Victor Papnek - What is Design.pdf

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< Y WHAT IS DESIGNg2 A Definition of Design and the Function Complex The wheel's hub holds thirty spokes Utility depends on the hole through the hub. The potter's clay forms a vessel It is the space within that serves. A house is built with solid walls The nothingness of window and door alone renders it useable, That which exists may be transformed What is non-existent has boundless uses. LAO-TSE ALL MEN are designers. All that we do, almost all the time, is design, for design is basic to all human activity. The planning and patterning of any act towards a desired, fore- seeable end constitutes the design process. Any attempt to separate design, to make it a thing-by-itself, works counter to the inherent value of design as the primary underlying matrix of life. Design is composing an epic poem, executing a mural, painting a masterpiece, writing a concerto. But de- sign is also cleaning and reorganizing a desk drawer, pulling an impacted tooth, baking an apple pie, choosing sides for a back-lot baseball game, and educating a child. Design is the conscious effort to impose meaningful order. The order and delight we find in frost flowers on a window pane, in the hexagonal perfection of a honeycomb,
4 DESIGN FOR THE REAL WORLD in leaves, or in the architecture of a rose, reflect man's pre- occupation with pattern, the constant attempt to understand an ever-changing, highly complex existence by imposing order on it—but these things are not the product of design. They possess only. the order we ascribe to them. The reason we enjoy these and other things in nature is that we see an economy of means, simplicity, elegance, and an essential rightness in them. But they are not design. Though they have pattern, order, and beauty, they lack conscious inten- tion. If we call them design, we artificially ascribe our own values to an accidental side issue. The streamlining of a trout's body is aesthetically satisfying to us, but to the trout it is a by-product of swimming efficiency. The aesthetically satisfying spiral growth pattern found in sunflowers, pine- apples, pine cones, or the arrangement of leaves on a stem can be explained by the Fibonacci sequence (each member is the sum of the two previous members: 1, 1, 2,3,5,8, 13, 21, 34 . . .), but the plant is only concerned with improv- ing photosynthesis by exposing a maximum of its surface. Similarly, the beauty we find in the tail of a peacock, although no doubt even more attractive to a peahén, is the result of intraspecific selection (which, in the case cited, may even ultimately prove fatal to the species). Intent is also missing from the random order system of a pile of coins. If, however, we move the coins around and arrange them according to size and shape, we add the ele- ment of intent and produce some sort of symmetrical align- ment. This symmetrical order system is a favorite of small children, unusually primitive peoples, and some of the in- - sane, because it is so easy to understand. Further shifting of the coins will produce an infinite number of asymmetrical arrangements which require a higher level of sophistication and greater participation on the part of the viewer to be understood and appreciated. While the aesthetic values of the symmetrical and asymmetrical designs differ, both can give ready satisfaction since the underlying intent is clear. .Only marginal patterns (those lying in the threshold area between Symmetry and asymmetry) fail to make the de- > et s' g SRR ¢ Y B ot Srermers Wi i ik 5 WHAT IS DESIGN? signer's intent clear. The ambigui.ty of t'hese ]t?)hrteshic: cases" produces a feeling of unease in th(? viewer. Bu bap xt from these threshold cases there are an mfimte num ert1 possible satisfactory arrangements of the coins. Importantly, none of these is the one right answer, though some may tter than others. . o SeeSIEoEan coins around on a board is a desig.n. act in mm;i- ture because design as a problem-solving activity <1:an nevro: by definition, yield the one right answer: it w1}'1 a }\lvay"s znd duce an infinite number of answers, some ngl tc?r and some "wronger." The "rightness" f)f any (E'le51gn sg ution u depend on the meaning with which we invest the arrang m%l(:.sign must be meaningful. And "meani1.1gfu1" {;pl:sfis- the semantically loaded noise of.such ?pr,esiloni. as "be ey ful," "ugly," "cool," "cute," "disgusting, realistic, b, scure," "abstract," and "nice," lab.els cczm'f'ement'to '?Frank rupt mind when confronted by P1cassos' Guerr'uca,stravm- Lloyd Wright's Fallingwater, Bee:choYen s Eml\():;(;ke avin, sky's Le Sacre du printemps, },l]oylflci ssF::evz;ficIllr;s . nd to that which ha - o 'tI'};lzsinvZ)?iZejf (:a.ction by which a design fulfills its purpose is its function. ' ° 1"tls?'orm follows function," Loui(si SbulliI;ran 1 bzit)l;dc% ;)li; Itlltlz 1880's and 1890's, was followed by ran Trights " nd function are one." But semantically, all the sta n}::rl;ltxs1 farom Horatio Greenough to the German Bfiilhfause (:31: meaningless. The concept that what works well w11 (:h : o5 sity look well, has been the 'la:me excuse for a Jhe ster ile, operating-room-like furniture and 1mplemen' sd r e twenties and thirties. A dining tf';tble 'of the' perio . %he have a top, well proportioned in gl1sten1ng whltle; me?.fh eI:;l e legs carefully nurtured for maximum strengtd v}:1 b mink mum materials in gleamin%l stain;fss. sz(c;elli.eAdr; WL zn It xe i n encountering such a table is . fizt\:gr;:ur appendix exgtracted. Nothing ab01:1t the tagle ;Z};Z - "Dine off me." Le style intematzont'zl and die neue Sac ich keit have let us down rather badly in terms of human value.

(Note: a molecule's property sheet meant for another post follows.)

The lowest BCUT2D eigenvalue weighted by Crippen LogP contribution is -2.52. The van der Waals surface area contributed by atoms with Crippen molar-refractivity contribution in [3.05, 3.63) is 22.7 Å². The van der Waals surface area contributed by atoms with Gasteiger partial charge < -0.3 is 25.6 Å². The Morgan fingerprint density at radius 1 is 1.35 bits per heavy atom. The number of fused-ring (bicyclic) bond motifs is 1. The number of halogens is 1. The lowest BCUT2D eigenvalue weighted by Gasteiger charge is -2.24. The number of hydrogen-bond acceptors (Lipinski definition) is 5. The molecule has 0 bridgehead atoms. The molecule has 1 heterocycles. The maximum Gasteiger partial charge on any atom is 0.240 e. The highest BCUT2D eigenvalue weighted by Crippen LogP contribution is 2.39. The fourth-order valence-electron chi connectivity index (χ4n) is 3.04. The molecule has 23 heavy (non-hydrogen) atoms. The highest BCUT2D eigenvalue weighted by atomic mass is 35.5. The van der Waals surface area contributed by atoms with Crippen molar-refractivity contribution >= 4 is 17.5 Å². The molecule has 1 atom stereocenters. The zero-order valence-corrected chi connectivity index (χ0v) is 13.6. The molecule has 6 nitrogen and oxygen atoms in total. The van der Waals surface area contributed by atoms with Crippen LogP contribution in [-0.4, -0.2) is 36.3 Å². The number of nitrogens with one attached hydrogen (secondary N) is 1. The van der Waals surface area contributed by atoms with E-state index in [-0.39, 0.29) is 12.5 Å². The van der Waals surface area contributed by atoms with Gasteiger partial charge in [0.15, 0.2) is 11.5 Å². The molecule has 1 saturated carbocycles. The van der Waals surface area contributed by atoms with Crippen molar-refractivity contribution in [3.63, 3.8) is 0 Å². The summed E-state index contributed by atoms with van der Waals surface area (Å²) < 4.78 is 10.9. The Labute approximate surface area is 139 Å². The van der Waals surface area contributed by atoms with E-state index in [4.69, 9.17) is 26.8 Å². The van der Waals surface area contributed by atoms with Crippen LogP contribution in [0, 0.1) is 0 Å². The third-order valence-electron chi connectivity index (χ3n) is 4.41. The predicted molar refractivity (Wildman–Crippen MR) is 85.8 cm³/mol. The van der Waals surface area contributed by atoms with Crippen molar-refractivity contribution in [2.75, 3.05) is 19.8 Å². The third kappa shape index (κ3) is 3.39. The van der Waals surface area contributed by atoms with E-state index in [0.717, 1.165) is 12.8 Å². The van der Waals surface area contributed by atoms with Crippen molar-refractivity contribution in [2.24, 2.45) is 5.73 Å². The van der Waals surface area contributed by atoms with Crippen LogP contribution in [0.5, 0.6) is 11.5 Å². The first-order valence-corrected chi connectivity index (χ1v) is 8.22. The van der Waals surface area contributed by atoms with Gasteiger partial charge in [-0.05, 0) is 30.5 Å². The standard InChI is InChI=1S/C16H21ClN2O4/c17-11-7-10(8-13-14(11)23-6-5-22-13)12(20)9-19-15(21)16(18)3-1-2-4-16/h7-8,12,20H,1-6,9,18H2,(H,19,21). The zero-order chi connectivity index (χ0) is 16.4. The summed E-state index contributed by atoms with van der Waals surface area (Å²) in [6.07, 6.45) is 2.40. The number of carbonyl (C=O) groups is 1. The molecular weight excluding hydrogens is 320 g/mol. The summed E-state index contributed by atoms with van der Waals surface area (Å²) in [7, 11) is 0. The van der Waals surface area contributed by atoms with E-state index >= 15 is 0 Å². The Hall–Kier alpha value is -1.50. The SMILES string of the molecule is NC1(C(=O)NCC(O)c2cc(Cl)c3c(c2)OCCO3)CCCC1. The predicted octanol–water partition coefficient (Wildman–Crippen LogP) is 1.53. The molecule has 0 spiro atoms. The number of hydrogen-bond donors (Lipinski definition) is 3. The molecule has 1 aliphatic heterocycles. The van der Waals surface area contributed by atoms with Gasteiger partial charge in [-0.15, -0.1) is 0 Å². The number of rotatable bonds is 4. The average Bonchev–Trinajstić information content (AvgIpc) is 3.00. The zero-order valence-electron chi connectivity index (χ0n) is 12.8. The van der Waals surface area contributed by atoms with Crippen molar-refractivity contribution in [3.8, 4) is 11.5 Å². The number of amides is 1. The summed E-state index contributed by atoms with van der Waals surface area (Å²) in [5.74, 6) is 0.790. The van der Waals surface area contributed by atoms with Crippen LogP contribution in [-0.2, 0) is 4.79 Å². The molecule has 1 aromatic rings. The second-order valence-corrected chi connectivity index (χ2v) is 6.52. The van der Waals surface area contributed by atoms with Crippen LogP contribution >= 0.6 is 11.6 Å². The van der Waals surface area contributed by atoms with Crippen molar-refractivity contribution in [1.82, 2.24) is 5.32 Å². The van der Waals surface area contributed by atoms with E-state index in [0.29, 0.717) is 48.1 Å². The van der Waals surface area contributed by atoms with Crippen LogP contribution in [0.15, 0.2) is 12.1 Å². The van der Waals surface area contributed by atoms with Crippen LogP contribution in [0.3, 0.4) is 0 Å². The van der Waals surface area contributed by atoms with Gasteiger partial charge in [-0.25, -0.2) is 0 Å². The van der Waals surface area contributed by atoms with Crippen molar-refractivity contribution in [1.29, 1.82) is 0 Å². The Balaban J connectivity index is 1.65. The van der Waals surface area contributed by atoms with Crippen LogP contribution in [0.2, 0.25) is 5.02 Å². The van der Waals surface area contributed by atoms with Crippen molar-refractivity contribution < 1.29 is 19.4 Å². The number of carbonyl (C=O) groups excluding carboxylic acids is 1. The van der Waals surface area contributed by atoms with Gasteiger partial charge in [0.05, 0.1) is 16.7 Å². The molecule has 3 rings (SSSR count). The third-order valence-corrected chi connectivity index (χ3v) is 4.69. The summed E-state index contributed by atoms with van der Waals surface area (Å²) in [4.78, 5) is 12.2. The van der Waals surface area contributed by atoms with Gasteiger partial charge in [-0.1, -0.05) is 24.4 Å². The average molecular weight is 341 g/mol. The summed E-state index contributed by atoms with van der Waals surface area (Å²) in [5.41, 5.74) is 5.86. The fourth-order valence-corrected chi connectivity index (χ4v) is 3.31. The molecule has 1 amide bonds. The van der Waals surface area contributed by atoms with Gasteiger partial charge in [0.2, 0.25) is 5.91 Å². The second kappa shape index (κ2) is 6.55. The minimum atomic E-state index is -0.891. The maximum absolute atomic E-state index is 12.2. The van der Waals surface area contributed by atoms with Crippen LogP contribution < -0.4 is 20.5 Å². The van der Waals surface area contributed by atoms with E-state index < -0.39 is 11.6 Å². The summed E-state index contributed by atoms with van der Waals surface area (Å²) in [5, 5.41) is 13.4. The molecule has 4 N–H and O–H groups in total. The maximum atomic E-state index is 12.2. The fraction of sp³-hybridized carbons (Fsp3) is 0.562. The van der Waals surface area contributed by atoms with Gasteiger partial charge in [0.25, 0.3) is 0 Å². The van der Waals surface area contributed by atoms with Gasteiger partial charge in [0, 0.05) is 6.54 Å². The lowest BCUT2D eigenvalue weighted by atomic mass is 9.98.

6 Pe Corbusier's house as Ig mach Ing-crate houses evolved in the flect a perversion of aesthetics and utility "Should I design it to be fun : to be aesthetically pleasing?" most understandable, and the design today. "Do you want it Barricades erected between wh many aspects of function. It i value is an inherent part of fu show the dynamic actions an the function complex: nction. A simple diagram will d relationships that make up Figure 1: THE FUNCTION COMPLEX Use Need Method ~————Function ————__ Telesis Aesthetics Assoclation It is now possible to go through i complex (above) an é; to ugh the six parts of the function METHOD: The interaction of tools must be used op other can do the job less expensivel The steel beam in 2 house, painte molded plastic bottle designed to I glass; the 1967 New England cob y and/or more efficiently. d a fake wood grain; the ook like expensive blown bler's bench reproduction DESIGN FOR THE REAL WORLD ine a habiter and the pack- Dutch De Stijl movement re- ctional," the students say, "or This is the most heard, the most mixed-up question in to look good, or to work?" at are really just two of the s all quite simple: aesthetic WHAT IS DESIGN? 7 ("worm holes $1 extra") dragged into a twentieth-century living room to provide dubious footing for martini glass and ash tray: these are all perversions of materials, tools, and processes. And this discipline of using a suitable method extends naturally to the field of the fine arts as well. Alex- ander Calder's "The Horse," a compelling sculpture at the Museum of Modern Art in New York, was shaped by the particular material in which it was conceived. Calder de- cided that boxwood would give him the specific color and texture he desired in his sculpture. But boxwood comes only in rather narrow planks of small sizes. (It is for this reason that it traditionally has been used in the making of small boxes: hence its name.) The only way he could make a fair- sized piece of sculpture out of a wood that only comes in small pieces was to interlock them somewhat in the manner of a child's toy. "The Horse," then, is a piece of sculpture, the aesthetic of which was largely determined by method. For the final execution at the Museum of Modern Art Calder chose to use thin slats of walnut, a wood similar in texture. When early Swedish settlers in what is now Delaware decided to build, they had at their disposal trees and axes. The material was a round tree trunk, the tool an ax, and the process a simple kerf cut into the log. The inevitable result of this combination of tools, materials, and process is a log cabin. From the log cabin in the Delaware Valley of 1680 to Paolo Soleri's desert home in twentieth-century Arizona is no jump at all. Soleri's house is as much the inevitable result Alexander Calder: "The Horse" (1928). Walnut, 15% x 343%. Col- lection The Museum of Modern Art, New York. Acquired through the Lillie P. Bliss Bequest.